After identifying the set R and the set S, the source node identifies the set of intermediate nodes, referred to for purposes of description as the set I, as the intersection between the set R and the set S. That is, the set I is identified according to the following expression:


I=R∩S

An example of identifying a set of intermediate nodes is illustrated at FIG. 4 in accordance with some embodiments. In the example of FIG. 4, the node 302 is the source node and node 304 is an unreachable node, due to the non-operational link 310. At a time 401 the source node 302 identifies the set of reachable nodes R that it can reach following the nominal dimensional-order routing constraints (with a dimensional order of X followed by Y). These nodes are illustrated in the diagram corresponding to time 401 with cross-hatching of vertical lines. The unreachable nodes (nodes 304 and 305) are illustrated with cross-hatching of horizontal lines.

In at least one embodiment, the node 302 identifies the set R by maintaining a model of the fabric 300, either in hardware (e.g., in a programmable gate array or other structure), in software, or a combination thereof The model indicates which links of the fabric 300 are non-operational. The node 302 sends test signals from the modeled source node to each other modeled node of the fabric 300, wherein the test signals follow the nominal dimension ordered routing constraints. The node 302 identifies which nodes of the model are reached by the test signals, and identifies the corresponding nodes of the fabric 300 as included in the set R.

At time 402, the node 302 identifies the set S of nodes that are reachable by routes that originate at the node 304 and that follow dimensional-order routing constraints of the opposite dimensional order as the nominal dimensional-order routing constraints used to determine the set R at time 401. Thus, the node 302 identifies the set S by identifying the nodes that are reachable by routes that originate at the node 304 and follow a dimensional-order routing constraint with a dimensional order of Y, then X. The nodes in the set S are illustrated in the diagram corresponding to time 402 with cross-hatching of vertical lines.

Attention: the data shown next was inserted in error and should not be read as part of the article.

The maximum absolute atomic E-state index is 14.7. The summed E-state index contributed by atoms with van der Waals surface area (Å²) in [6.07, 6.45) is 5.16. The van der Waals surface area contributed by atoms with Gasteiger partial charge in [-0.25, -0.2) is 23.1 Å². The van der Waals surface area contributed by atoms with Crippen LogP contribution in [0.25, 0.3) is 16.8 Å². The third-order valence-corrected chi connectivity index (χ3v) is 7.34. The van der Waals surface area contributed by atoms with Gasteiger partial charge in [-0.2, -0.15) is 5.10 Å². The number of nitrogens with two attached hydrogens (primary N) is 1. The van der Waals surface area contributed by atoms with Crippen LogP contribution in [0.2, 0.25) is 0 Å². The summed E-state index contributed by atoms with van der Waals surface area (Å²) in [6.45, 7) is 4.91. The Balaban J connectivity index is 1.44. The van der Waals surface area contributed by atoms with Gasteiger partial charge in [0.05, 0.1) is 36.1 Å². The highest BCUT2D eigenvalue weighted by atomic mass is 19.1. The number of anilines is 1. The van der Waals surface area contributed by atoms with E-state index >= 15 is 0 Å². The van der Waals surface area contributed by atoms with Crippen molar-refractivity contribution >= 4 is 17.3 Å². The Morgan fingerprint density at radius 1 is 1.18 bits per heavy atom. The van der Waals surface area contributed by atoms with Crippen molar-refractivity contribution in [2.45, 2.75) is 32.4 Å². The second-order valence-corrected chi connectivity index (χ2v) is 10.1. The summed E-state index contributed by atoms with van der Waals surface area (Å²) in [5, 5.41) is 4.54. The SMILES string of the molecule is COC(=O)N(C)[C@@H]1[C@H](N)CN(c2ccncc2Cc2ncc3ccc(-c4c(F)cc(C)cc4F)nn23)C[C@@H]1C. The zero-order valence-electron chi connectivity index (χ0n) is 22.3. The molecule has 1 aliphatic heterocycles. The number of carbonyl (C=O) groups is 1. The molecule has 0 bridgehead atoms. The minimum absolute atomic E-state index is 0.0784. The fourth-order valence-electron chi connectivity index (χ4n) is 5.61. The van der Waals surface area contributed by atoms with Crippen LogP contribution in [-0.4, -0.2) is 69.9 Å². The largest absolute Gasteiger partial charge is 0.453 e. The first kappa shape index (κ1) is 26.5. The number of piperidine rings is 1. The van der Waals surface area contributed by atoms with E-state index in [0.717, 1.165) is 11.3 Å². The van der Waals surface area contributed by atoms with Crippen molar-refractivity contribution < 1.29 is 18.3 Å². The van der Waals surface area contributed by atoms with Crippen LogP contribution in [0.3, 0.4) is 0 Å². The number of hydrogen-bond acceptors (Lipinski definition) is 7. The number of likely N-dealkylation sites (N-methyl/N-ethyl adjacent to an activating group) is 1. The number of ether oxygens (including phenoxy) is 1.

In at least one embodiment, the node 302 identifies the set S using the same or similar model used to identify the set R. The node 302 sends, in its modeled fabric, test signals from the modeled unreachable node (node 304) to each other modeled node of the fabric 300, wherein the test signals follow the dimensional-order routing constraints of the opposite dimensional order as the nominal routing constraints. The node 302 identifies which nodes of the model are reached by the test signals, and identifies the corresponding nodes of the fabric 300 as included in the set S.

At time 403 the node 302 identifies the set I of intermediate nodes by identifying the intersection of the sets R and S. In the diagram corresponding to time 403, the nodes of the set I are identified with cross-hatching of vertical lines. In some embodiments, as in the depicted example of FIG. 4, the set I can include multiple intermediate nodes. The node 302 can identify a cost associated with each intermediate node of the set I, and select an intermediate node based on the identified cost. The cost can reflect distance from the intermediate node to the unreachable node, congestion, latency, signal integrity, bandwidth, and the like or any combination thereof. In some embodiments, the cost is not a single value, but includes multiple values, such as a tuple indicating latency, signal integrity, and bandwidth. To illustrate, the node 302 can identify a cost value associated with each link of the fabric. This cost value can be a variable amount that reflects congestion along the corresponding link, a fixed amount, and the like. For each intermediate node, the node 302 can determine a total cost by combining the cost values of all the links required to communicate a message from the node 302 to the intermediate node and the cost values of all the links required to communicate the message from the intermediate node to the unreachable node. The cost values can be combined by adding the cost values, multiplying the cost values together, determining a maximum of the cost values, and the like. The node 302 can then select, for example, the intermediate node having the lowest combined cost value, and use the selected intermediate node to communicate messages to the unreachable node.